On 20 October 2010, the Central Bank of Ireland (“Central Bank”) confirmed changes to the Irish qualifying investor fund (QIF) regime which broaden the category of permitted investors for QIF products and reduce the minimum initial subscription threshold for those investors. In addition, a number of further enhancements for Irish investment funds generally have also been agreed by the Central Bank. These developments follow consultation over the past number of months between the Central Bank, the Irish investment funds industry association (IFIA) and its member firms. An overview of the new provisions are as follows:


By way of background, non-UCITS investment funds targeted at high net worth investors may be established in Ireland as QIFs. These structures benefit from the automatic disapplication by the Central Bank of the general non-UCITS fund investment and borrowing restrictions and, accordingly, the Central Bank does not generally impose any investment concentration or leverage restrictions on QIFs.

Up to now, the minimum initial subscription threshold for eligible QIF investors had been set at €250,000. This has now been reduced to €100,000. In terms of the criteria defining the categories of eligible investors permitted to invest in QIFs, this had been based on a net worth test which had traditionally excluded investors other than natural persons with a minimum net worth (excluding main residence and household goods) in excess of €1,250,000 or institutions owning or invests on a discretionary basis at least €25,000,000. This quantitative net worth test has now been replaced with new criteria to establish eligibility, and the following are the new categories:

  • An investor who is a professional client under MiFID; or
  • An investor who receives an appraisal from an EU credit institution, a MiFID firm or a UCITS management company that the investor has the appropriate expertise, experience and knowledge to adequately understand the investment in the scheme; or
  • An investor who certifies that they are an informed investor by confirming that (a) they have such knowledge of and experience in financial and business matters as would enable the investor to properly evaluate the merits and risks of the prospective investment; or (b) that the investor’s business involves, whether for its own account or the account of others, the management, acquisition or disposal of property of the same kind as the property of the QIF.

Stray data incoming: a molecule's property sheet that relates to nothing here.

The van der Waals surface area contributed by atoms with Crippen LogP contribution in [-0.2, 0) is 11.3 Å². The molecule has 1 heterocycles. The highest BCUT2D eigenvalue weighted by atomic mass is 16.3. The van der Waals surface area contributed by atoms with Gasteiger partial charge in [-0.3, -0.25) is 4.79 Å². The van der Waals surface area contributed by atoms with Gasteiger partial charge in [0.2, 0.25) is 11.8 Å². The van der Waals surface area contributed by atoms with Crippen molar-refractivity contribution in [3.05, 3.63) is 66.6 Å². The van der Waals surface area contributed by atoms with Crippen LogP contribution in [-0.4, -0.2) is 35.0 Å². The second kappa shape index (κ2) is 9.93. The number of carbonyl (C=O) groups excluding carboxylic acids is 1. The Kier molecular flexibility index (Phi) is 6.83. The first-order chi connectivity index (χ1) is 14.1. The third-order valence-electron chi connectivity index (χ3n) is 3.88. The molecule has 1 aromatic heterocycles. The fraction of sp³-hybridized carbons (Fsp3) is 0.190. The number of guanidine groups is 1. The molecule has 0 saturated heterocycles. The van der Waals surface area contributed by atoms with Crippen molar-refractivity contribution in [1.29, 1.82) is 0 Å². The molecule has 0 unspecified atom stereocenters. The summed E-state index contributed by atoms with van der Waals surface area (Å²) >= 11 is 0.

With respect to the list of investors exempt from the above criteria and the minimum subscription requirement, this list has now been extended by the Central Bank to include the promoter of the fund, an entity within the promoter’s group and certain employees of the promoter.

Finally, in an amendment to its QIF authorisation guidelines, the Central Bank has confirmed that extensions to a QIF initial offer period where no subscriptions have been received at the date of the proposed extension need now only be submitted to the Central Bank on an annual basis (previously this had been quarterly).

The additional flexibilities which have been introduced open QIFs to a broader investor base and complement the attractive 24 hour regulatory turnaround time for QIF authorisations. These developments will be of interest to promoters of proposed and existing Irish QIF structures. In particular, it is anticipated that these amendments will enhance the attractiveness of the QIF product for fund promoters who are considering the re-domiciliation of previously unregulated funds to Ireland under the recently enacted Irish redomiciliation provisions. These provisions permit the migration of funds from the Cayman Islands, British Virgin Islands, Jersey, Guernsey, Bermuda and the Isle of Man.


The Central Bank has modified Guidance Note 1/96, with the result that it is now no longer mandatory for details of permitted markets to be listed in the constitutional document of an investment fund. Instead, these can be included in the prospectus with the constitutional document citing the appropriate cross reference to the prospectus.


Up to now, the minimum frequency at which dealing days must be provided for UCITS had been set at “fortnightly” within the Central Bank guidance. Additional flexibility has now been implemented through Guidance Note 1/00, which instead now requires dealing "twice per month at regular intervals". The reference to "regular intervals" is to ensure that dealing days take place on both a regular and frequent basis and not, for example, on consecutive days.

This briefing provides a broad summary of the matters referred to herein. Should you wish to discuss this information in further detail, please do not hesitate to get in touch with your usual contact in the Asset Management and Investment Funds Group.

Full details of the Asset Management and Investment Funds Group, together with further updates, articles and briefing notes written by members of the Asset Management and Investment Funds team can be accessed at www.mop.ie.